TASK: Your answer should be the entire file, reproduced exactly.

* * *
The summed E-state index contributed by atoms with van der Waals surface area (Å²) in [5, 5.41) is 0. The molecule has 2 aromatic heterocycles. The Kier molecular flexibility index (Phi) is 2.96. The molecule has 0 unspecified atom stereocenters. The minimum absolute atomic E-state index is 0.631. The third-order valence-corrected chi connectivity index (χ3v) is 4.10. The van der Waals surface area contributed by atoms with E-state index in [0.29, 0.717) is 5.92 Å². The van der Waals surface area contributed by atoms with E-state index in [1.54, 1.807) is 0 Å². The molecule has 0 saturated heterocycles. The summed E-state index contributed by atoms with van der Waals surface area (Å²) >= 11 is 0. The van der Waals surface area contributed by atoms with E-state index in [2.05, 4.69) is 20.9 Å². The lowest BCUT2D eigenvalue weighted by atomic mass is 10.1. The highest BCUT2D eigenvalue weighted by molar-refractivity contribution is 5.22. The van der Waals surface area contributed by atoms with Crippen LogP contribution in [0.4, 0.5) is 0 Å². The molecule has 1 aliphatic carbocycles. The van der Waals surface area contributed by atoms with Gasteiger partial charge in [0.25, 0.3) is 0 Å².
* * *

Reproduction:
The summed E-state index contributed by atoms with van der Waals surface area (Å²) in [5, 5.41) is 0. The molecule has 2 aromatic heterocycles. The Kier molecular flexibility index (Phi) is 2.96. The molecule has 0 unspecified atom stereocenters. The minimum absolute atomic E-state index is 0.631. The third-order valence-corrected chi connectivity index (χ3v) is 4.10. The van der Waals surface area contributed by atoms with E-state index in [0.29, 0.717) is 5.92 Å². The van der Waals surface area contributed by atoms with E-state index in [1.54, 1.807) is 0 Å². The molecule has 0 saturated heterocycles. The summed E-state index contributed by atoms with van der Waals surface area (Å²) >= 11 is 0. The van der Waals surface area contributed by atoms with E-state index in [2.05, 4.69) is 20.9 Å². The lowest BCUT2D eigenvalue weighted by atomic mass is 10.1. The highest BCUT2D eigenvalue weighted by molar-refractivity contribution is 5.22. The van der Waals surface area contributed by atoms with Crippen LogP contribution in [0.4, 0.5) is 0 Å². The molecule has 1 aliphatic carbocycles. The van der Waals surface area contributed by atoms with Gasteiger partial charge in [0.25, 0.3) is 0 Å².